AUSTIN (KXAN) — Community advocates reiterated calls for free CapMetro transit services for people experiencing homelessness during the transit authority’s board meeting Monday. The requests came as the transit authority’s complimentary rides to city-run cooling centers is expected to expire Sept. 30.

Paulette Soltani, organizing director with the Texas Harm Reduction Alliance, told KXAN Monday they are striving for a permanent solution to an ongoing issue impacting people experiencing homelessness. In August, Soltani testified before the CapMetro board of directors on the difficulties accessing free bus passes from partner organizations, including hundreds of people lining up in the early mornings for a limited number of passes.

“This isn’t just about the summer months,” Soltani told KXAN Monday. “It’s really about people not having bus services to get to anything that they need to do, for people experiencing homelessness.”

Some unhoused residents told board members Monday they are dependent on bus access to get to and from medical appointments, meetings with their case managers and to seek out some reprieve during extreme temperatures. Their call was for a free, 31-day pass to alleviate some of the cost burdens that would come through a monthly bus pass purchase.

“We’ve all identified a problem and [the CapMetro board] agrees that it’s a problem,” Soltani said. “And so long term, we need a permanent free fares program.”

Other residents Monday said not every bus driver has adhered to the complimentary ride offerings to cooling centers, adding they’d been denied access to buses due to an inability to pay the fare.

One CapMetro bus driver who spoke before the board Monday said the issue wasn’t black and white. She said there are safety concerns that can arise between bus drivers and unhoused residents, adding the current system in place has sometimes created tension between drivers and unhoused riders.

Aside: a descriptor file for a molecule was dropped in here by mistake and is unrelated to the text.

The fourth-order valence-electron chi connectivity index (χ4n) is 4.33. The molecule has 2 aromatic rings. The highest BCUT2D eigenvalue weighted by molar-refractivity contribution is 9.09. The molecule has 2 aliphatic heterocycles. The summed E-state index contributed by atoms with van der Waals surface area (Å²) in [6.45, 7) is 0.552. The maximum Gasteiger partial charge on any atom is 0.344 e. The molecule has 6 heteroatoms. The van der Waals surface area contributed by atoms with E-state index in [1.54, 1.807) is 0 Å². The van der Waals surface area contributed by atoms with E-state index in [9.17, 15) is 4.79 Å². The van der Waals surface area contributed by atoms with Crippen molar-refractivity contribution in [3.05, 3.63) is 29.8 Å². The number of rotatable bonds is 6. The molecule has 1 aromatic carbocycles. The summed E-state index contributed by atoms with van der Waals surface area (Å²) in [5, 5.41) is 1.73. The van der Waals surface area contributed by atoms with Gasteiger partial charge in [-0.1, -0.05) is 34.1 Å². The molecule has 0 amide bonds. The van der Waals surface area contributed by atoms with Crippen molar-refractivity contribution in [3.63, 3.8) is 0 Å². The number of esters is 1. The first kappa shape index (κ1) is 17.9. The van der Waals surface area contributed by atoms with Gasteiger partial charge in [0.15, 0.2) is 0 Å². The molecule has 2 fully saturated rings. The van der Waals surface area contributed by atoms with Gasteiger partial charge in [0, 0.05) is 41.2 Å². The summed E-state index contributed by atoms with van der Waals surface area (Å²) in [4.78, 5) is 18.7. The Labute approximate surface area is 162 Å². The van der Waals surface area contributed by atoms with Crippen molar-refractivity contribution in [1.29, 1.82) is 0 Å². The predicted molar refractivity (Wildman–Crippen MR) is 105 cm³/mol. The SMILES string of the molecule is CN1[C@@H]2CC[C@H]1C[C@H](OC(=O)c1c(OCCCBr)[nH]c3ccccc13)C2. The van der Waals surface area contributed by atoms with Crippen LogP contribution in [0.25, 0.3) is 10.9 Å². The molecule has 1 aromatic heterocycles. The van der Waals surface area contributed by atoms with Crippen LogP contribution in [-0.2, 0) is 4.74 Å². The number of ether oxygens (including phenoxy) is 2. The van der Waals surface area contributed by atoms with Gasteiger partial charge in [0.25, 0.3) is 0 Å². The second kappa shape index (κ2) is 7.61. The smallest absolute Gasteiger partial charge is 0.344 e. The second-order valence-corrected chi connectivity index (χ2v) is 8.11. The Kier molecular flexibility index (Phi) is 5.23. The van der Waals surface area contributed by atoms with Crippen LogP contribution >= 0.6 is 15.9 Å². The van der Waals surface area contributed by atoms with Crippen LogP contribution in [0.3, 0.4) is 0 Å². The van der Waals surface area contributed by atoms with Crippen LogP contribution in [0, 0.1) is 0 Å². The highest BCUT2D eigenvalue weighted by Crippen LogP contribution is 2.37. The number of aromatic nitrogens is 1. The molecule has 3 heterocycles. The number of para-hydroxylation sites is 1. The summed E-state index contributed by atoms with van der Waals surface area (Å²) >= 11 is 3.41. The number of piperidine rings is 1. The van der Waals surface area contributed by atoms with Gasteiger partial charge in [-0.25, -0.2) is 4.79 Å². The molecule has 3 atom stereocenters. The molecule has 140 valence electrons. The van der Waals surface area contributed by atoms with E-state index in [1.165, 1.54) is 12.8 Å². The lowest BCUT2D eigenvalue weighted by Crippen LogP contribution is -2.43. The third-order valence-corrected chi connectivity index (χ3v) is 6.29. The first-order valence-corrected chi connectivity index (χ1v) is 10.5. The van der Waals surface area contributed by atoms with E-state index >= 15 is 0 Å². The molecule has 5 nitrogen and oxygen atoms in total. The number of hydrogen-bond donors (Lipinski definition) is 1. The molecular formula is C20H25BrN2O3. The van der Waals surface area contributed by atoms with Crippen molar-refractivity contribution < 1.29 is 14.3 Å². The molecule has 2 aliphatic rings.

The Transit Empowerment Fund works alongside local nonprofit and community partners to distribute transit passes to low-income residents who are dependent on CapMetro transportation access. TEF’s Board Director Andrew Levack told CapMetro board members in a memo the entity is working on the following requests:

  • Reducing reporting efforts for nonprofit organizations enrolled in the bus pass program
  • Reducing financial burdens on nonprofit organizations enrolled in the bus pass program; nonprofits currently pay a portion of the expenses necessary for the discounted passes
  • Increase the number of free passes available for low-income riders
  • Look into efforts for how CapMetro’s Amp cards and EquiFare can improve transit access for low-income riders
  • Look into how free passes can be given to low-income residents through the Homeless Management Information System database

Speaking before the board Monday, Levack acknowledged the requests for more permanent solutions made by community partners and residents. On Oct. 5, the TEF board will host a forum for nonprofit organizations and bus pass program partners from 10-11:30 a.m. More details on that meeting format are to come.